Modern Refugees

  • A Step from Heaven by An Na, the 2002 Printz Award winner, is an excellent book detailing the experiences of a Korean girl in the U.S.
  • Before we were free" by Julia Alvarez is about about a family that escapes to America from the Dominican Republic
  • BEHIND THE MOUNTAINS by Edwidge Danticat (Haiti),
  • BORN CONFUSED by Tanuja Desai Hidier,
  • Breadwinner by Deborah Ellis
  • CUBA 15 by Nancy Osa,
  • Every Time a Rainbow Dies by Garcia-Williams
  • FINDING MY HAT by John Son (Korea). Good reviews all around--though not necessarily accessible to English language learners
  • Finding My Voice,
  • First They Killed My Father: A Daughter of Cambodia Remembers by Loung Ung.
  • FLIGHT TO FREEDOM by Ana Veciana-Suarez is an account of a family's flight from Cuba to Miami in the late 1960's to escape oppression. The diary narration about the heroine's first experiences in school, etc. makes it very realistic and as a Miamian who has heard many first-hand accounts of this type of story, I think this would really bring it home to kids in other locales. It is part of a Scholastic series called "First Person Fiction" which (quoting the jacket here) "features authors from a variety of backgrounds writing about the experience of coming to America.”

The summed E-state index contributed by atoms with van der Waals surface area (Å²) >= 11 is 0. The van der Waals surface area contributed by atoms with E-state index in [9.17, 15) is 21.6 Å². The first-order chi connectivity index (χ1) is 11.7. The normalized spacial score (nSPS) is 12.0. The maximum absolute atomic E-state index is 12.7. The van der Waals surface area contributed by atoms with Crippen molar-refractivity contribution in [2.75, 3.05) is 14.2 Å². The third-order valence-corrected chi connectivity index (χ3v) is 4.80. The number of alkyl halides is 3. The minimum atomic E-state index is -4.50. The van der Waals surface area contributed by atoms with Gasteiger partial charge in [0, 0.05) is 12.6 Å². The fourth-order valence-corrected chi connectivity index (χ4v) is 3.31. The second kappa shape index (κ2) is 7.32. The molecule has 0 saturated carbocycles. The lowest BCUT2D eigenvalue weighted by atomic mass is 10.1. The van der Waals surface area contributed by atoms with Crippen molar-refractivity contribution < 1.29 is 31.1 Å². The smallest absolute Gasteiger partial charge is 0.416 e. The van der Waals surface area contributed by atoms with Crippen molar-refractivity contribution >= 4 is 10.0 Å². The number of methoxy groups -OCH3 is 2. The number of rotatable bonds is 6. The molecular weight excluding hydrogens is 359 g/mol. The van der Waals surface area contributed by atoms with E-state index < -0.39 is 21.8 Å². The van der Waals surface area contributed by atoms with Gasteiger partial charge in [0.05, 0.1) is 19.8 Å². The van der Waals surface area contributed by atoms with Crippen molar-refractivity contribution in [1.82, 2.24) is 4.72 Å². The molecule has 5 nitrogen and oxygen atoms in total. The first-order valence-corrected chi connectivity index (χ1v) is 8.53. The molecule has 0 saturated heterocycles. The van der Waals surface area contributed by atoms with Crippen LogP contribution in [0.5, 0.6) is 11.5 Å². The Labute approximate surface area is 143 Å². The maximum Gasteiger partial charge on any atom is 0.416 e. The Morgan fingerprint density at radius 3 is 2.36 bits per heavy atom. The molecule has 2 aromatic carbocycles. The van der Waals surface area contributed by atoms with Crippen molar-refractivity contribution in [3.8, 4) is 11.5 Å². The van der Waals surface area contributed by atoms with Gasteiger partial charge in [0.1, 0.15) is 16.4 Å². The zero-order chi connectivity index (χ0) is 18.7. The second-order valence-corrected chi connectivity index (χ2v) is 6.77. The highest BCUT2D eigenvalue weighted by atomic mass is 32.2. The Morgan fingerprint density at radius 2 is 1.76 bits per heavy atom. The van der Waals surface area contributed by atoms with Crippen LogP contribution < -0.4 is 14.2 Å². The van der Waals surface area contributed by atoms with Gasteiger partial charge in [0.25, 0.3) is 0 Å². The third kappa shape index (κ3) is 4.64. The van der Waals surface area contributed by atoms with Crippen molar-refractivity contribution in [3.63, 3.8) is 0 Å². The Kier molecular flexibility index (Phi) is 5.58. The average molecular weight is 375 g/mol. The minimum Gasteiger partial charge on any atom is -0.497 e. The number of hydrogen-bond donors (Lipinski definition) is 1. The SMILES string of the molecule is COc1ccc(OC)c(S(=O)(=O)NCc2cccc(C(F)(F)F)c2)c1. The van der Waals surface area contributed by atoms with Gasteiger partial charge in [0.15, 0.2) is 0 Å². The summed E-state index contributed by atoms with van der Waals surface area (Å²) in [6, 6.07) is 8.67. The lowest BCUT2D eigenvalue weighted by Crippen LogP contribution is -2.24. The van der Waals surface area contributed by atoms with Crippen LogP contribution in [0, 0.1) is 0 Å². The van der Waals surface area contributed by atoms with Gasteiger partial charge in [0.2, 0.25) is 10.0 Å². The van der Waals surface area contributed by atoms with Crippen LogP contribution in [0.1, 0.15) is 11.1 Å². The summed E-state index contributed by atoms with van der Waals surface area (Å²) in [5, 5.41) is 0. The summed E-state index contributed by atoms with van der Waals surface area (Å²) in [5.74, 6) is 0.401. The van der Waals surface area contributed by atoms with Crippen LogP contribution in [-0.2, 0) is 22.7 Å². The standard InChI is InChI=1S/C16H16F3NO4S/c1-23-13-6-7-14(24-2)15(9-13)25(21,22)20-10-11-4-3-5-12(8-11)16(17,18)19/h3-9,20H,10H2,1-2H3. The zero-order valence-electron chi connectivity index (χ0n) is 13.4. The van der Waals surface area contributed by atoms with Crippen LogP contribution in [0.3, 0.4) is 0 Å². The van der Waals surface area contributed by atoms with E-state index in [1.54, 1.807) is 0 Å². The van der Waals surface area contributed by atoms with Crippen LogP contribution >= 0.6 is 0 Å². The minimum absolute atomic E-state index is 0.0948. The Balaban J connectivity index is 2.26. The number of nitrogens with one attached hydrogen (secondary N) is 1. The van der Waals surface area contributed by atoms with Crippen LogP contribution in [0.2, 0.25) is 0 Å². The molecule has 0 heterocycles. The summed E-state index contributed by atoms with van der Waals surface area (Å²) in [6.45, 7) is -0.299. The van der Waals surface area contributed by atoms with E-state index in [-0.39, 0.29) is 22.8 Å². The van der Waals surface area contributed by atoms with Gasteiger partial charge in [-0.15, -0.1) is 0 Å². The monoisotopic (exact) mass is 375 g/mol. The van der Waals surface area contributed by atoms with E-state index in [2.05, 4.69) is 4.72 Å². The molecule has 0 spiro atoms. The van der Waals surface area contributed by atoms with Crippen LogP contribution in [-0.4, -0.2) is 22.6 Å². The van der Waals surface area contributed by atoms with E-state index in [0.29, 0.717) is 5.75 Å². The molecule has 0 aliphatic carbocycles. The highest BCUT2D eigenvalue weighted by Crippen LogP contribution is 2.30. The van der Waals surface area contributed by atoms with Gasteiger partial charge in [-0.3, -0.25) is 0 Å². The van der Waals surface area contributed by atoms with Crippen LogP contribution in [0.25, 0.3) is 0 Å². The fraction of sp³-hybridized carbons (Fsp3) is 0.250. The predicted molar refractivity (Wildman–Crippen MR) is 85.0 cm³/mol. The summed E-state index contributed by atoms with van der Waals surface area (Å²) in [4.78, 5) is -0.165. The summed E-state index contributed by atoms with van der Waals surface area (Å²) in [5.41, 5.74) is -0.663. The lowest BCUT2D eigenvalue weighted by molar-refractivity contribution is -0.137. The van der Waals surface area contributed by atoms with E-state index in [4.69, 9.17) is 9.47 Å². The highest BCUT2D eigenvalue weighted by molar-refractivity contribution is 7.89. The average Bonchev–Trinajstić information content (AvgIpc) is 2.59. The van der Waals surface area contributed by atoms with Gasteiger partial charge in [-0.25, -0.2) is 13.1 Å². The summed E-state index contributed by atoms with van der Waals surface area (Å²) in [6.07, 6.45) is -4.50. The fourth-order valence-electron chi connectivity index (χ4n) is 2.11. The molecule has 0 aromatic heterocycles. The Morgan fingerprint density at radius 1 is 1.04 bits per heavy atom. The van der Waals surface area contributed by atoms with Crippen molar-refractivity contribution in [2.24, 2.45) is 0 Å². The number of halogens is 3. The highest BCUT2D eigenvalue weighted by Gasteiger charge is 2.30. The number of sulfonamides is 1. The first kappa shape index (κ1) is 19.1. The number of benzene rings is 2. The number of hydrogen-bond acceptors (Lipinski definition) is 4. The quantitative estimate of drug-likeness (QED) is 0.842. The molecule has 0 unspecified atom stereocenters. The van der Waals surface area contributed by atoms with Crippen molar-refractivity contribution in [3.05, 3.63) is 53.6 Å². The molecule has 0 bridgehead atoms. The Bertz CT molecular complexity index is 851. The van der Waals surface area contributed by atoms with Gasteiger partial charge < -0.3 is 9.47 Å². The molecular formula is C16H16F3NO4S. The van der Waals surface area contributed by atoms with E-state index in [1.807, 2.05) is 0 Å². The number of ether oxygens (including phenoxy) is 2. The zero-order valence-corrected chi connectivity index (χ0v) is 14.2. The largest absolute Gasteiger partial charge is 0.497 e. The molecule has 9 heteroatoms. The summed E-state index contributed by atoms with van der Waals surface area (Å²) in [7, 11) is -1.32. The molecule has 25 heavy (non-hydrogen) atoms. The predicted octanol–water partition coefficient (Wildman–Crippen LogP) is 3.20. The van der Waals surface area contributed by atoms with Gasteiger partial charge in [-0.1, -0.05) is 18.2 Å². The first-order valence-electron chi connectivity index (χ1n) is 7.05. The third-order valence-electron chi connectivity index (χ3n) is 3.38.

• Fresh Girl by Placide
  • In Their Own Voices: Teenage Refugees Speak Out series from Rosen,
  • Laurence Yep has written a number of books which discuss the Chinese experience.  While they are mostly historical, they are still of value.
  • Lost Soldier by Bernard Ashley. An excellent look into the bewildering war-refugee experience, though set in the UK, not the US,
  • Mud City by Deborah Ellis
  • Necessary Roughness
  • Parvana’s Journey by Deborah Ellis
  • Quilted Landscape: Conversations with Young Immigrants by Strom
  • Sook Nyul  Choi's books all cover some aspects of the Korean to America experience.
  • STONE GODDESS by Minfong Ho gives an excellent look into a young Cambodian girl's refugee experience  simultaneous coming-of-age. ;The book is part of a collection of U.S. immigrant/refugee-experience novels for young adults called ;First Person Fiction; published by Orchard Books
  • The Other Side of Truth" by Beverly Naidoo. Although it is set in London, it is an eye-opening look at the psychological side of the refugee experience from the perspective of a 13 year old girl.

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